Artificial Intelligence: Experts Tackle Challenges, Ethics — and What Is It, Anyway?

Here's why every business should have a strategy around AI.

Creating the “infallible human” is no easy feat.

Four North Texas artificial intelligence experts joined United States Patent Office Director Andrei Iancu last week in Dallas to jumpstart a discussion on AI between government, industry, and universities. 

The panel, during an invitation-only discussion at SMU, tackled topics ranging from building AI without bias to the USPTO’s role in patenting AI to the future of the emerging tech in business. 

Left to right: Evan Davies, Romelia Flores, Andrei Icanu, Dave Copps, and Gopal Gupta. [Via Brittany Fisher, USPTO]

The panel consisted of Iancu, along with Dave Copps, founder of Brainspace; Evan Davies, president of Active Network; Romelia Flores, master inventor at IBM; and Gopal Gupta, computer science department head at University of Texas at Dallas.

“AI is the promise that machines can think and learn like we do, and perhaps go beyond that.”
Dave Copps

Iancu was appointed to the position of  Under Secretary of Commerce for Intellectual Property and Director of the United States Patent and Trademark Office by President Trump in February. Iancu spent 19 years as a partner at Irell & Manella LLP in Los Angeles, according to his LinkedIn profile.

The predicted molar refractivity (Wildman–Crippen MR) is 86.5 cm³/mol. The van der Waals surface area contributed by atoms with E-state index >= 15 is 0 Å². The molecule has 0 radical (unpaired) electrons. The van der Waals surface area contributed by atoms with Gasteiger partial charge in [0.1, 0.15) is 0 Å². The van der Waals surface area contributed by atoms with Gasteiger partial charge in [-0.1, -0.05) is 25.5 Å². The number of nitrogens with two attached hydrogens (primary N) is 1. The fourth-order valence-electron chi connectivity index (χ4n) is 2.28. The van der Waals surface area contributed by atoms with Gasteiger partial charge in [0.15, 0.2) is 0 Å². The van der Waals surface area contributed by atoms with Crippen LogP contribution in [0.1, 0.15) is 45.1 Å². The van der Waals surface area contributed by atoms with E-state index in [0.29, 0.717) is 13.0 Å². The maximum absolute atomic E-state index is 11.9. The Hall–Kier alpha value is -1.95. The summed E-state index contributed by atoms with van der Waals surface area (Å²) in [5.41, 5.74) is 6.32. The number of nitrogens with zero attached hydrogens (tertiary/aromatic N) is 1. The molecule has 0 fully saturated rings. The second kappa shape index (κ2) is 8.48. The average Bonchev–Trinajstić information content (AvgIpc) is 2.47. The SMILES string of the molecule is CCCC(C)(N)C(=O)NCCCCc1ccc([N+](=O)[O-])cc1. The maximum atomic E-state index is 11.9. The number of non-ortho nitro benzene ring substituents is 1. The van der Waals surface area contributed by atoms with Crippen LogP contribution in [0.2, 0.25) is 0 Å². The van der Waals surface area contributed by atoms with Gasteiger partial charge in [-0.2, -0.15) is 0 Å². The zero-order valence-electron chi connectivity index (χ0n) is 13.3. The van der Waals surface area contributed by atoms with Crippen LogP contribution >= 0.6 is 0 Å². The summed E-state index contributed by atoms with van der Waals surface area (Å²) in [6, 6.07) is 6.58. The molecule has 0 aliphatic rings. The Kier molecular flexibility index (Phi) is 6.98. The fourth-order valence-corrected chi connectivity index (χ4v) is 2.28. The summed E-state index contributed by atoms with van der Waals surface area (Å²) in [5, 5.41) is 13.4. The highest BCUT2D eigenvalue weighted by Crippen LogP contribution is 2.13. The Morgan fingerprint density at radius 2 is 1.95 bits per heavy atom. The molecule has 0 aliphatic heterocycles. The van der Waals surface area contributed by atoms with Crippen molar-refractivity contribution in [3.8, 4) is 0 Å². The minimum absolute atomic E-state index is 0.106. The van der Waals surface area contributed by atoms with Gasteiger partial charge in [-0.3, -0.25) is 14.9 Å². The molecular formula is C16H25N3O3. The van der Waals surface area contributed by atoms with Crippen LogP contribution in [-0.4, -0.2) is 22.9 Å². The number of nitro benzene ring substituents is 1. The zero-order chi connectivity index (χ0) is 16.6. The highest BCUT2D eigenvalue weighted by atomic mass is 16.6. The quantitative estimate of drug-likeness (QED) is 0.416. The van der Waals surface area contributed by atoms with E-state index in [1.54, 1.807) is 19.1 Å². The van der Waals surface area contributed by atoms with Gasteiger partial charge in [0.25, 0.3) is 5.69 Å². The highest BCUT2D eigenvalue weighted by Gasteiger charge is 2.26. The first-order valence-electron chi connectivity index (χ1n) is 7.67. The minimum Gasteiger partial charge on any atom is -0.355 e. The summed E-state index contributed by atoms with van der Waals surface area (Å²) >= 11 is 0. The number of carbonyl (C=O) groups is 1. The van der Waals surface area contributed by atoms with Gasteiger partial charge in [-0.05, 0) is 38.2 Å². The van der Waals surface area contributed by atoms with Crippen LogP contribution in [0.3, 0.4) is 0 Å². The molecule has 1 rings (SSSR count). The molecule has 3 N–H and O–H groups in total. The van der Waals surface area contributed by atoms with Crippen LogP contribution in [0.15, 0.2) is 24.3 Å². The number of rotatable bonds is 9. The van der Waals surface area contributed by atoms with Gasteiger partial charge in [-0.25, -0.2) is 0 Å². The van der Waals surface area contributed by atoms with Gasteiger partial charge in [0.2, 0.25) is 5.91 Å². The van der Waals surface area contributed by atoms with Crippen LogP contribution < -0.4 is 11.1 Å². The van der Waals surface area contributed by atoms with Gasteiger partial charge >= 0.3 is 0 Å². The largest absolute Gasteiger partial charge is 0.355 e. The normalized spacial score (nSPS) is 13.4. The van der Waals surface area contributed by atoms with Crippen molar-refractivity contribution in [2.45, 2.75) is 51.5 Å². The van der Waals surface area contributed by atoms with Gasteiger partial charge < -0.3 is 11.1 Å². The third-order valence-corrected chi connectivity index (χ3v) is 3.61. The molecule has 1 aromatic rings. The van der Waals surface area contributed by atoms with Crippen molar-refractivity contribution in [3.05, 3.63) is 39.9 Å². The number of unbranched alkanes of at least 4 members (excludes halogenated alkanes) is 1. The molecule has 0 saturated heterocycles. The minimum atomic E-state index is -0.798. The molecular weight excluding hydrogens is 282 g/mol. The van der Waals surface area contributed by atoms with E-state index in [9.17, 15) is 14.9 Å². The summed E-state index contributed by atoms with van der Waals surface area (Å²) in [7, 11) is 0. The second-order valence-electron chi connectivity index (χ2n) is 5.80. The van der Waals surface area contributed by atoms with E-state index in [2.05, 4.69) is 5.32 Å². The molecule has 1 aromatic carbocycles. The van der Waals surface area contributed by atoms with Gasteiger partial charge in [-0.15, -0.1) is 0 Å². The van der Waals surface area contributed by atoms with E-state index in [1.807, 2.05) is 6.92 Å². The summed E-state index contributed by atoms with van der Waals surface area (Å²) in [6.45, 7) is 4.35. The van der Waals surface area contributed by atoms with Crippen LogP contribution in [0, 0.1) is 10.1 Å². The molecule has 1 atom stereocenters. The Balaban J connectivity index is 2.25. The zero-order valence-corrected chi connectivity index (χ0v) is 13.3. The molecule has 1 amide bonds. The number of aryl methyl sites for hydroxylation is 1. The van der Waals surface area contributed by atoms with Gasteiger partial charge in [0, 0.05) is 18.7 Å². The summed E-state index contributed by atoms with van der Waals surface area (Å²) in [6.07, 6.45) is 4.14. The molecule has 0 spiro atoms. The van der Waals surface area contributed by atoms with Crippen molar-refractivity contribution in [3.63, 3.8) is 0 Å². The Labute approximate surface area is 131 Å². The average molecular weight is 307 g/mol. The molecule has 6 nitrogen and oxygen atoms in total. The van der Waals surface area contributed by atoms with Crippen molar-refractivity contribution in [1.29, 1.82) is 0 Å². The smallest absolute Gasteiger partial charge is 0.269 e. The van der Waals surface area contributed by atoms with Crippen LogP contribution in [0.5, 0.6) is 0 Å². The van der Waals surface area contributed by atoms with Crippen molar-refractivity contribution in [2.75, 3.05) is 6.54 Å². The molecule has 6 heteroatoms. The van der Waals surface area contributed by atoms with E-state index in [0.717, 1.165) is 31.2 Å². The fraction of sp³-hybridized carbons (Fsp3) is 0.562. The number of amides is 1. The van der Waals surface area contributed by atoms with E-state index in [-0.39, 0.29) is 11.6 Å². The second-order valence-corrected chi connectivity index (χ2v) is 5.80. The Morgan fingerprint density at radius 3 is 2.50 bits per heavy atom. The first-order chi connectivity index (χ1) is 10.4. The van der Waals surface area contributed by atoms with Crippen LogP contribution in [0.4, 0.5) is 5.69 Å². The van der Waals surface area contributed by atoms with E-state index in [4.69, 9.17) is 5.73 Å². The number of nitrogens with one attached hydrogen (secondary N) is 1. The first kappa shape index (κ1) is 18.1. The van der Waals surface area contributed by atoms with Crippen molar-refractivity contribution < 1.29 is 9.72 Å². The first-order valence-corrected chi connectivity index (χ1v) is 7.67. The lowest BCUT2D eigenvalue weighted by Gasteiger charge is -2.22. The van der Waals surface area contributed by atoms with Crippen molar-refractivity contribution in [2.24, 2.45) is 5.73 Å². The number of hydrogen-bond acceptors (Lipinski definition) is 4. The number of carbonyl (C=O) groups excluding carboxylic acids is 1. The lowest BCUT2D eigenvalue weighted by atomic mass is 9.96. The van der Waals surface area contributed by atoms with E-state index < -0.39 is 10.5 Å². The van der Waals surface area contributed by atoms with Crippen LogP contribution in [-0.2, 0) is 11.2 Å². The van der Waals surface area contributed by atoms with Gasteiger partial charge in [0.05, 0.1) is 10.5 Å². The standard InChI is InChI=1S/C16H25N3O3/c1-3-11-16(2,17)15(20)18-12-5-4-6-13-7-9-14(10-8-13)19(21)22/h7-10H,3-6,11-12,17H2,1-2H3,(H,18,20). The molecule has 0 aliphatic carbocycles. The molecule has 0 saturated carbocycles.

Here are key takeaways from the panel.

What is Artificial Intelligence?

AI, the panelists agreed, is an innovative tool that uses learning and reasoning to solve problems. The technology can process data far faster than humans and solve problems in new ways. But AI doesn’t come without its issues.

Flores: “It’s all about the senses — being able to analyze someone’s tone, analyze someone’s decision-making processes, analyze what they’re seeing. It’s about the senses and how you do that more intelligently in all kinds of devices, and certainly in the future, even systems.”